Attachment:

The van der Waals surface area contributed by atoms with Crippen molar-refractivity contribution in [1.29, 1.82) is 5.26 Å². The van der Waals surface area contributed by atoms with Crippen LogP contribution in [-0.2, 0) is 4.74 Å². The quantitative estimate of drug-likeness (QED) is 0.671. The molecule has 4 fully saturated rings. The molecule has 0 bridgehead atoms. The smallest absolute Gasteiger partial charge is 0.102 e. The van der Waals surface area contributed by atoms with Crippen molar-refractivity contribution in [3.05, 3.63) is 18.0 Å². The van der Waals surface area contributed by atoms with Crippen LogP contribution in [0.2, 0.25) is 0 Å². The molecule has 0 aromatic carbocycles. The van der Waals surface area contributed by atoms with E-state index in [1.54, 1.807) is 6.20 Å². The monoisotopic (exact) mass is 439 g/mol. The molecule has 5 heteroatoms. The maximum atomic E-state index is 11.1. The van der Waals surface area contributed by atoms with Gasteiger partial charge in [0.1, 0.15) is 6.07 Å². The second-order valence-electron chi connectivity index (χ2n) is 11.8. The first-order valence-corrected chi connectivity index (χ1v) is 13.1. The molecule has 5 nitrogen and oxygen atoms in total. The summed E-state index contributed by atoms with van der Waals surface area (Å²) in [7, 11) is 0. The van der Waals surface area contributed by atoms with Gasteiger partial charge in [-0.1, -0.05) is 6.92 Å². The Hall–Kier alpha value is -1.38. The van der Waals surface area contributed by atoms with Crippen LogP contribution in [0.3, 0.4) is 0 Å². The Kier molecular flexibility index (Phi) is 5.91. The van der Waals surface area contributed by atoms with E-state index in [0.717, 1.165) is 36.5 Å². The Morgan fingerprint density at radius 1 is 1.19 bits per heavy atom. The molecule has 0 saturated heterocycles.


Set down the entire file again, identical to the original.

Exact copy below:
The van der Waals surface area contributed by atoms with Crippen molar-refractivity contribution in [1.29, 1.82) is 5.26 Å². The van der Waals surface area contributed by atoms with Crippen LogP contribution in [-0.2, 0) is 4.74 Å². The quantitative estimate of drug-likeness (QED) is 0.671. The molecule has 4 fully saturated rings. The molecule has 0 bridgehead atoms. The smallest absolute Gasteiger partial charge is 0.102 e. The van der Waals surface area contributed by atoms with Crippen molar-refractivity contribution in [3.05, 3.63) is 18.0 Å². The van der Waals surface area contributed by atoms with Crippen LogP contribution in [0.2, 0.25) is 0 Å². The molecule has 0 aromatic carbocycles. The van der Waals surface area contributed by atoms with E-state index in [1.54, 1.807) is 6.20 Å². The monoisotopic (exact) mass is 439 g/mol. The molecule has 5 heteroatoms. The maximum atomic E-state index is 11.1. The van der Waals surface area contributed by atoms with Gasteiger partial charge in [0.1, 0.15) is 6.07 Å². The second-order valence-electron chi connectivity index (χ2n) is 11.8. The first-order valence-corrected chi connectivity index (χ1v) is 13.1. The molecule has 5 nitrogen and oxygen atoms in total. The summed E-state index contributed by atoms with van der Waals surface area (Å²) in [7, 11) is 0. The van der Waals surface area contributed by atoms with Gasteiger partial charge in [-0.1, -0.05) is 6.92 Å². The Hall–Kier alpha value is -1.38. The van der Waals surface area contributed by atoms with Crippen LogP contribution in [0.3, 0.4) is 0 Å². The Kier molecular flexibility index (Phi) is 5.91. The van der Waals surface area contributed by atoms with E-state index in [0.717, 1.165) is 36.5 Å². The Morgan fingerprint density at radius 1 is 1.19 bits per heavy atom. The molecule has 0 saturated heterocycles.